The white male consumers of this music, to the extent that they exist, find themselves on the receiving end of the hate and the rage expressed in it. This can upset them, but because it fulfills the law of shock value, it can also produce a fascination or desire for this music. Da Lench Mob consciously assume the image of black men as threatening and wild, and then supercharge this image with political fury. They make it clear that the violence emanating from them has its source in the structures of racist oppression permeating American society, a fact expressed most boldly in their invocation of "lynching" as an appropriate mode of oppositional practice (the critical difference being the white body hanging from the end of the rope). Guerrillas in tha Mist attempts to redirect the pervasive violence of the ghetto. Rather than killing based on drug-related territory infringement or macho competition, Da Lench Mob suggest turning the violence on the enemies of the people:  cops, drug dealers, and sundry white interlopers. 
 
The fact that Da Lench Mob are not political leaders but rather "entertainers" means that quotation marks may be placed around their every enunciation. They are characters speaking. This aesthetic camouflage allows them to speak, but it esotericizes their political effect. As mentioned, the political impact of this music, even when it is more or less expressly political, must contend with all the depoliticizing effects of its commodification. However, this depoliticization of the product takes place within a relation that is political through and through�a contradiction that creates an opening for resistant maneuvers and interventions. bell hooks's remark that consumers could ignore the political message or information disseminated through the music implies the contrary: consumers could pay attention to precisely that element. 

There is always the possibility that the consumer could hear marching orders in the grooves pumping from the sound system. For example, on Ice Cube's recent album, The Predator (1992), in the rap "Now I Gotta Wetcha," he sends out a revolutionary APB:  "Guerrillas, guerrillas,/ report to the mist."  One reviewer of this albumAppendx 2 page break 40 | 41 (in Time, December 28, 1992) heard the line as, "Gorillas, gorillas,/report to the mist." The reviewer reverses the political alliance invoked by Ice Cube in this line (and simultaneously reveals a racist substructure to his auditory system). Although the order as articulated by Ice Cube presupposes the existence of guerrillas, his music and that of Da Lench Mob represents an important step in the production of the guerrilla. By virtue of the mythic, enunciative power of the aesthetic, calling the guerrillas to action simultaneously calls them into being. 

We could thus conceive of a diffuse war of resistance and liberation being waged against the forces of white supremacy with rap music serving as its communication system. Ice-T puts this into practice in a piece called "Message to the Soldiers." Here he addresses the faceless "soldiers" in the war against racist oppression, sending them warnings and tactical suggestions. His advice, "Speak in code/cuz you're never alone," raises the possibility of transmitting esoteric or subliminal signals to waiting cadres through the rap format. This "message" appears on Ice-T's Home Invasion album, a recording that demonstrates that, more than mere instrument of communication, the gangsta rap commodity can function as the actual guerrilla fighter. It, not the rapper, infiltrates the camp of the oppressor (like a kind of Trojan horse). The medium here truly is the message. The image of the "home invasion" is both metaphoric and surprisingly literal. Rap music, as the objectified representative of the gangsta, invades the white world and steals white kids. [sound sample]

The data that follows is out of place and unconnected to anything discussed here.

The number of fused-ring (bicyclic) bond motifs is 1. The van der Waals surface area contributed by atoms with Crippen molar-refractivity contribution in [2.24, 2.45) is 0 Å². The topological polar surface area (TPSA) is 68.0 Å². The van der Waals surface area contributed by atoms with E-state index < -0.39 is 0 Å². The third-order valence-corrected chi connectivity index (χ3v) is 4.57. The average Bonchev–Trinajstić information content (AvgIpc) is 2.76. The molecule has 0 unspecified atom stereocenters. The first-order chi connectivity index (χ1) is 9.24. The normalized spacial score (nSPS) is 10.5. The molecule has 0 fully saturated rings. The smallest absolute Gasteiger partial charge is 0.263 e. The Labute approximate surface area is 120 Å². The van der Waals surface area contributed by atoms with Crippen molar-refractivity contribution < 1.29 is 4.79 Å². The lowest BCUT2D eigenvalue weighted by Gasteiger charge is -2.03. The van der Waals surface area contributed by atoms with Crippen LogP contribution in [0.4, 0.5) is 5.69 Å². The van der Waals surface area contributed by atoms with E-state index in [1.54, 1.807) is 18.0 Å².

One theorist of urban guerrilla warfare, the Brazilian revolutionary Boris Marighela, called for the "direct and indirect use of the mass means of communication" in "the war of nerves or psychological warfare" aimed at demoralizing the government.4  Psychological warfare, for Marighela, was a crucial element of urban guerrilla strategy. He linked it to armed propaganda and the educative function of the urban guerrilla (he explicitly refers to urban guerrilla warfare as a "school"5). Ice-T also understands his intervention, his invasion, pedagogically. He teaches white kids about racism and power. In addition, he maintains that this music supplies the white youth with an alternative vocabulary in which to articulate their rebellion against the parental authority structure. The reprogramming of the white kid's mind is graphically represented on the controversial album's cover, which depicts a young white kid, wearing b-boy garb and an Africa pendant, surrounded by images of the violent fantasies produced by the sounds invading his head through his Walkman (and Ice-T makes it clear that his brand of psychological warfare replaces the "gat" with the Walkman). Appendx 2 page break 41 | 42 

Here we have an image of rap's most radical possibility:  the politicization of white youth against the racist apparatus that has produced them. Rap can function as a form of psychological warfare, restructuring the minds of its consumers. Whereas the transformation of the gangs in Los Angeles (or Chicago or New York) into political cadres, an armed vanguard of the lumpenproletariat, would itself be a major achievement (and reverse the process that, by eliminating the previous armed revolutionary party, the Black Panthers, laid the groundwork for the rise of the gangs in the first place6), even such a transformation, to be victorious, would require support from the white masses. Gangsta rap, then, and the commodification of black rage could conceivably lay the cultural groundwork for the rebirth of militant antiracism among whites. The correlate to the guerrilla would be a resurrection of groups like the White Panthers and the Weather Underground. The recent emergence of Katherine Powers from the underground reminds us of the time when white youth committed their lives to the black liberation struggle.7  Just as certain white pop artists like Phil Ochs and the MC5 were willing to demonstrate militant solidarity with the Panthers, the contemporary electronic guerrilla requires the tactical support of alternative white rockers (a support already offered by bands like Consolidated and the defunct Crazy Iris). next page